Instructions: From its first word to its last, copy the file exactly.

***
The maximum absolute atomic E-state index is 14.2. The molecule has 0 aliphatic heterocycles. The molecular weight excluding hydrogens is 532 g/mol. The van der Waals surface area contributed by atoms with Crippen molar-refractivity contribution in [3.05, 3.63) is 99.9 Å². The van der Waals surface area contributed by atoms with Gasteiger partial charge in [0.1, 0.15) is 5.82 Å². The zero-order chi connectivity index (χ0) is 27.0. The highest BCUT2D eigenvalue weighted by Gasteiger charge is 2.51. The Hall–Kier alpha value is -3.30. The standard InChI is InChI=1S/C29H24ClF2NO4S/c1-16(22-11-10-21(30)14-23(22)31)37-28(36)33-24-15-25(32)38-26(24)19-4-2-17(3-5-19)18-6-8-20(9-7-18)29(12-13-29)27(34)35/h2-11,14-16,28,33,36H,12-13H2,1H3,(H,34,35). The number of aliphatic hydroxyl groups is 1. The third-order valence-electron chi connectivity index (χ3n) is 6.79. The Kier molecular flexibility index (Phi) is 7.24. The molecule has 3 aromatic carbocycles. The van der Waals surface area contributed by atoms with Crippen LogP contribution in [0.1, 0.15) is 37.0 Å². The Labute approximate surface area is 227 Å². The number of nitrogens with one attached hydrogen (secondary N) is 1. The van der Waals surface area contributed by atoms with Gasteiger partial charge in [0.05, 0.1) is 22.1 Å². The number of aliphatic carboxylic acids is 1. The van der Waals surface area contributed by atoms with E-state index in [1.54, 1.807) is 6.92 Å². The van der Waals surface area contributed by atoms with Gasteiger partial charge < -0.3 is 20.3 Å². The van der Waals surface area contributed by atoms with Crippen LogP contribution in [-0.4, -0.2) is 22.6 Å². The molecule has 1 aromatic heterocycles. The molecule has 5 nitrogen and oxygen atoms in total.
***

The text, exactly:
The maximum absolute atomic E-state index is 14.2. The molecule has 0 aliphatic heterocycles. The molecular weight excluding hydrogens is 532 g/mol. The van der Waals surface area contributed by atoms with Crippen molar-refractivity contribution in [3.05, 3.63) is 99.9 Å². The van der Waals surface area contributed by atoms with Gasteiger partial charge in [0.1, 0.15) is 5.82 Å². The zero-order chi connectivity index (χ0) is 27.0. The highest BCUT2D eigenvalue weighted by Gasteiger charge is 2.51. The Hall–Kier alpha value is -3.30. The standard InChI is InChI=1S/C29H24ClF2NO4S/c1-16(22-11-10-21(30)14-23(22)31)37-28(36)33-24-15-25(32)38-26(24)19-4-2-17(3-5-19)18-6-8-20(9-7-18)29(12-13-29)27(34)35/h2-11,14-16,28,33,36H,12-13H2,1H3,(H,34,35). The number of aliphatic hydroxyl groups is 1. The third-order valence-electron chi connectivity index (χ3n) is 6.79. The Kier molecular flexibility index (Phi) is 7.24. The molecule has 3 aromatic carbocycles. The van der Waals surface area contributed by atoms with Crippen LogP contribution in [0.1, 0.15) is 37.0 Å². The Labute approximate surface area is 227 Å². The number of nitrogens with one attached hydrogen (secondary N) is 1. The van der Waals surface area contributed by atoms with Gasteiger partial charge in [0.05, 0.1) is 22.1 Å². The number of aliphatic carboxylic acids is 1. The van der Waals surface area contributed by atoms with E-state index in [1.54, 1.807) is 6.92 Å². The van der Waals surface area contributed by atoms with Gasteiger partial charge < -0.3 is 20.3 Å². The van der Waals surface area contributed by atoms with Crippen LogP contribution in [-0.4, -0.2) is 22.6 Å². The molecule has 1 aromatic heterocycles. The molecule has 5 nitrogen and oxygen atoms in total.